© Sue Ferguson

© Sue Ferguson

I live in the suburbs of Chicago. This year is the fourth snowiest on record, five and a half feet of snow has dropped from the sky, leaving a never-ending carpet of lily white on the landscape. Comments about the misery of this winter are never-ending, as well. Most conversations seem to begin with snippets of commentary about the severity of the cold, the vastness of the snow and the hardship that this causes.

All of this I understand. Although I love Chicago and find it hard to imagine myself living anyplace else, I’ve never been one to proclaim winter as my favorite season. We Chicagoans like to wear our residency here as a badge of honor. We think that toughing it out through the harsh weather likewise toughens our character, making us somewhat impervious to the hardships that life inevitably sends our way.

I think there’s some truth to this. The old adage “what doesn’t kill you makes you stronger” contains a cup full of wisdom. Your challenge may be seemingly ceaseless cold that stings your face, hard financial times that cause you to dread the daily trip to the mailbox, or the illness that may threaten you with an early departure from this world. What beats the crap out of you may be the disdain that your previously doting child now spews on you, or a marriage that has failed despite the vague remembrance of happier times when parting for just hours seemed tortuous.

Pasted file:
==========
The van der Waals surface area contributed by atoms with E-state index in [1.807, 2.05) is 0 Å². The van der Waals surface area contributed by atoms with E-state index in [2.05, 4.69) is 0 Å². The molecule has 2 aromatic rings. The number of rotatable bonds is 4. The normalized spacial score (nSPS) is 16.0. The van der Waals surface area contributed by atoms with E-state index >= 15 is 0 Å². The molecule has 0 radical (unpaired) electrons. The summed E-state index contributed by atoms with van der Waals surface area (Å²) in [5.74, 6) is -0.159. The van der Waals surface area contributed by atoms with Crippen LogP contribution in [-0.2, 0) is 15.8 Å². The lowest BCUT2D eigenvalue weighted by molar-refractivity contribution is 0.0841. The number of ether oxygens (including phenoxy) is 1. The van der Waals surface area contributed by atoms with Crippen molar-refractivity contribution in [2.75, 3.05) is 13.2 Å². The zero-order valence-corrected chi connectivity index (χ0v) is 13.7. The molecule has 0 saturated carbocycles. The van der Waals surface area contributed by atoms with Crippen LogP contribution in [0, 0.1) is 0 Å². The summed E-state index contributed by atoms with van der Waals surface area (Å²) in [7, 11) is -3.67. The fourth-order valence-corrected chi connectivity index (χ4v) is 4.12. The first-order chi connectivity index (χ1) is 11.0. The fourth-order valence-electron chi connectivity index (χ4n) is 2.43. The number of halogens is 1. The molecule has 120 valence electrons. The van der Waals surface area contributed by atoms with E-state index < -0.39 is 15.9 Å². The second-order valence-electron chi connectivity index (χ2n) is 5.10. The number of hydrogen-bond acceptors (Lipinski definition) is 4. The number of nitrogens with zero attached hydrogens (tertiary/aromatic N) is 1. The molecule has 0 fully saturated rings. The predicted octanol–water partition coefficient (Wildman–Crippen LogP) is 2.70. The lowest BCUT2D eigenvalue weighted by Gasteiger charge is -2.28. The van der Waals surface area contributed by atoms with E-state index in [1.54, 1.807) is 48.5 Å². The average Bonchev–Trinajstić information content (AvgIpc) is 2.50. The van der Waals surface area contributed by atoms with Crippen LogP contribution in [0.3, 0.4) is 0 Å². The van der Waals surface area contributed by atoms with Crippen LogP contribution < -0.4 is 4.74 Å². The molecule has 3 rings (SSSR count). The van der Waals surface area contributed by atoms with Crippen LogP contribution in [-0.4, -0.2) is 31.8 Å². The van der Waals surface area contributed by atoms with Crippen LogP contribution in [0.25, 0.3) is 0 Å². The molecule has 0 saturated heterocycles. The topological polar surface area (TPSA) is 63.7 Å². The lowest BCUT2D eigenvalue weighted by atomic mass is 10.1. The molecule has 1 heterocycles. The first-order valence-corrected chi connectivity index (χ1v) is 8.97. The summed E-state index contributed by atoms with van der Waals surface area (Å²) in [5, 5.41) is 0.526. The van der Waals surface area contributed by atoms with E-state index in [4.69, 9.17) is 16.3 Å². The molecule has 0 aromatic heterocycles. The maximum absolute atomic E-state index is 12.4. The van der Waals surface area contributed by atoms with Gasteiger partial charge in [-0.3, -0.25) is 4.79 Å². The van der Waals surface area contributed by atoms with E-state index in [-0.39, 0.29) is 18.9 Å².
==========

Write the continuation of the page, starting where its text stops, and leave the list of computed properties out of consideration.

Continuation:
But we’re survivors, are we not? We get beat up, and then we stand up, often surprised that we survived. After brushing ourselves off, don’t we feel just a bit of satisfaction, don’t we hold our heads just a little bit higher when we come to the realization that we’re stronger than we could have imagined?
God is not the source of the evil that befalls us. He does not delight in our suffering, but he does abide with us through it. “I have told you this so that through me you may have peace,” Jesus said. “In the world you’ll have trouble, but be courageous—I’ve overcome the world!” (John 16:33).

Jesus has indeed overcome the world. This truth lifts me when I stumble along dark, rocky paths. And when the harshness of winter growls at me, I maintain an inward sly smile, knowing that I’m only growing stronger, and spring awaits.

“Come to me, all you who are weary and burdened, and I will give you rest. Take my yoke upon you and learn from me, for I am gentle and humble in heart, and you will find rest for your souls. For my yoke is easy and my burden is light.”
—Matthew 11:28

Tags: , , , , , , ,

No comments yet.

Leave a Reply